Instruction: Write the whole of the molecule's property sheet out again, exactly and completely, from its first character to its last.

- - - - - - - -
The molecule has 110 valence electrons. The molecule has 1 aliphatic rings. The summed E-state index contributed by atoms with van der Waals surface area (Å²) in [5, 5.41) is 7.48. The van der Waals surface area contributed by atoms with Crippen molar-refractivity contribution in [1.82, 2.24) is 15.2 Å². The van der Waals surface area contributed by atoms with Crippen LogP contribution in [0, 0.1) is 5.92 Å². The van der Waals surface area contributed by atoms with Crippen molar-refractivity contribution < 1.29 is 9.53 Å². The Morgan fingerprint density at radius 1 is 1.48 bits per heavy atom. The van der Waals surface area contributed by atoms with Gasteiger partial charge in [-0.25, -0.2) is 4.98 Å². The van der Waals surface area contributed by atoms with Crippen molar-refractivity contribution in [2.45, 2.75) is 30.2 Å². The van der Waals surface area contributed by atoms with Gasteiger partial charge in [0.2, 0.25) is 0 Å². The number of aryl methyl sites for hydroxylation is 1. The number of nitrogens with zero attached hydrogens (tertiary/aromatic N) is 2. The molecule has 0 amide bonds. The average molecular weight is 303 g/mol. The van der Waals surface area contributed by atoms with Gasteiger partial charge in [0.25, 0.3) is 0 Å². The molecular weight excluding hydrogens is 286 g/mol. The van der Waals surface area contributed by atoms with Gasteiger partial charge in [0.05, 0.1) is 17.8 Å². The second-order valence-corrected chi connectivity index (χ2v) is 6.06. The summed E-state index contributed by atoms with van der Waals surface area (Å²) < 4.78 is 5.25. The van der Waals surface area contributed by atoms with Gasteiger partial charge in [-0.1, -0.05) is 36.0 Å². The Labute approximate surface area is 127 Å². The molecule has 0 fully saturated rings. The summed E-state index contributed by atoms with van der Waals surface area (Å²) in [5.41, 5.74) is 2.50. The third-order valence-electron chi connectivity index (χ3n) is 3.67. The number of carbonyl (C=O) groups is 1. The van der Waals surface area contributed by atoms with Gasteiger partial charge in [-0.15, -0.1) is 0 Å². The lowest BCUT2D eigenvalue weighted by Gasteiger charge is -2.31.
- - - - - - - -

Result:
The molecule has 110 valence electrons. The molecule has 1 aliphatic rings. The summed E-state index contributed by atoms with van der Waals surface area (Å²) in [5, 5.41) is 7.48. The van der Waals surface area contributed by atoms with Crippen molar-refractivity contribution in [1.82, 2.24) is 15.2 Å². The van der Waals surface area contributed by atoms with Crippen LogP contribution in [0, 0.1) is 5.92 Å². The van der Waals surface area contributed by atoms with Crippen molar-refractivity contribution < 1.29 is 9.53 Å². The Morgan fingerprint density at radius 1 is 1.48 bits per heavy atom. The van der Waals surface area contributed by atoms with Gasteiger partial charge in [-0.25, -0.2) is 4.98 Å². The van der Waals surface area contributed by atoms with Crippen molar-refractivity contribution in [2.45, 2.75) is 30.2 Å². The van der Waals surface area contributed by atoms with Gasteiger partial charge in [0.2, 0.25) is 0 Å². The number of aryl methyl sites for hydroxylation is 1. The number of nitrogens with zero attached hydrogens (tertiary/aromatic N) is 2. The molecule has 0 amide bonds. The average molecular weight is 303 g/mol. The van der Waals surface area contributed by atoms with Gasteiger partial charge in [0.25, 0.3) is 0 Å². The molecular weight excluding hydrogens is 286 g/mol. The van der Waals surface area contributed by atoms with Gasteiger partial charge in [0.05, 0.1) is 17.8 Å². The second-order valence-corrected chi connectivity index (χ2v) is 6.06. The summed E-state index contributed by atoms with van der Waals surface area (Å²) < 4.78 is 5.25. The van der Waals surface area contributed by atoms with Gasteiger partial charge in [-0.1, -0.05) is 36.0 Å². The Labute approximate surface area is 127 Å². The molecule has 0 fully saturated rings. The summed E-state index contributed by atoms with van der Waals surface area (Å²) in [5.41, 5.74) is 2.50. The third-order valence-electron chi connectivity index (χ3n) is 3.67. The number of carbonyl (C=O) groups is 1. The van der Waals surface area contributed by atoms with Gasteiger partial charge in [-0.15, -0.1) is 0 Å². The lowest BCUT2D eigenvalue weighted by Gasteiger charge is -2.31.